'Kok of the north
One night in Bangkok: makes the tough guys crumble, apparently. Lucky, then, that I was there for two nights, where after an admittedly crumbly start I could slowly reassemble yourself. Around 25 journalists were flown out by the tourist board to witness the fact that Bangkok is back to normal after its bi-annual bloodless military coup.
I used to go all the time, but I hadn’t been to Thailand for three years. Within minutes of leaving the airport, though, it felt pretty normal – i.e. you sit in traffic for about half a day while moving three blocks.
I like Bangkok a lot. Despite the horrendous traffic, there’s an energy and a buzz about the place and it’s a cliché, but the people that live there (that would be the Thai people) DO seem genuinely happy. I figure it’s the Buddhism, one of the few religions where you don’t need to fear fundamentalists (What would they do? Excessive meditation? Force you to go meat free?), and where serenity and peace are promoted rather than guilt, judgment and killing people who disagree with you.
The first night we were taken out to a fashionable but gimmicky restaurant, Long Table, which is the kind of place where people wear sunglasses indoors and has the spurious boast of “what is thought to be one of the longest tables in the world”.
Hell, my bedroom desk could be “thought to be” one of the longest tables in the world – let’s have some official documentation, or at least lie to us – who’s going to check? (It reminded me of when I was being driven through Poland and my guide pointed out excitedly – “Look! It’s our country’s fourth largest Police Museum!” Like, thanks.)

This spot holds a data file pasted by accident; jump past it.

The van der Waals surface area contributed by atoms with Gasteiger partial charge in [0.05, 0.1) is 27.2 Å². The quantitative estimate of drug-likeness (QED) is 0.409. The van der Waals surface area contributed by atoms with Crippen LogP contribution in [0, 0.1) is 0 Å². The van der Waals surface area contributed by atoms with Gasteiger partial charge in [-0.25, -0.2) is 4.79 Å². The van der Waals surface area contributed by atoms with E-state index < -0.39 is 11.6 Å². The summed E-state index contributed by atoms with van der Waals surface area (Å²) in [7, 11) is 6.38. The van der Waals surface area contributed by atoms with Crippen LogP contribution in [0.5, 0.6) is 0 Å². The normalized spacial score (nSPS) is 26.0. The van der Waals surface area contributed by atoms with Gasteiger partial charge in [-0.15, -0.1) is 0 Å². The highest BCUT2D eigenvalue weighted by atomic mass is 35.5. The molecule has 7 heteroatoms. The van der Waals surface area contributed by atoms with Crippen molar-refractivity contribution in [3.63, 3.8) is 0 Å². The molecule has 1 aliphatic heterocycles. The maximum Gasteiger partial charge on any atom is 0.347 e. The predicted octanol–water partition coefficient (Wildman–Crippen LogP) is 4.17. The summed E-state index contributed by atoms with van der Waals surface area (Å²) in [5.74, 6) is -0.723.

The next day, half of us – the misguided half – went for Thai boxing classes, which was essentially a remedial workout in a sweaty gym full of hard looking Thais and slightly less hard looking, though certainly harder looking than me, Europeans. After being taught the basic stance and a couple of kicks and punches, we sparred with our trainers in the blistering heat and humidity. Luckily, my trainer was about a hundred years old, and thanks to his slow reactions, I didn’t look like the complete physical wreck that I coincidentally am.
The afternoon was slightly less hard work, but in some ways more painful. We were hosted at a Thai Massage school, and given a demonstration and then complete massage. I like Thai massage a lot, but I always forget how much they worm into your joints and cartilage – as trained fingers poked at some of the more inaccessible knots, I thought that this is how crabmeat must feel when diners stick their tiny forks in to get those last few atoms of meat.
We all had dinner at the rooftop restaurant of our hotel, the biggest excitement coming when we found out that the philandering Crown Prince (kind of like the Thai Prince Andrew) was there as well. Well, it was exciting until we found out we couldn’t go anywhere near him or take photos or trade bawdy tales over a couple of tequila shots or anything.
Then it was into Pat Pong for a highly cultural evening, or at least that was the plan until we found out that the city’s best bar – Radio City (daily bill of Thai Tom Jones, Thai Elvis and Thai Tina Turner) – was closed for a refurb. Then it just turned into trying to find way to drink without getting coerced into bars called things like “Pussy Connection”, which is exhausting in that part of town. I stayed out too late considering my 4am start the next day. Bad me with my stupid staying out.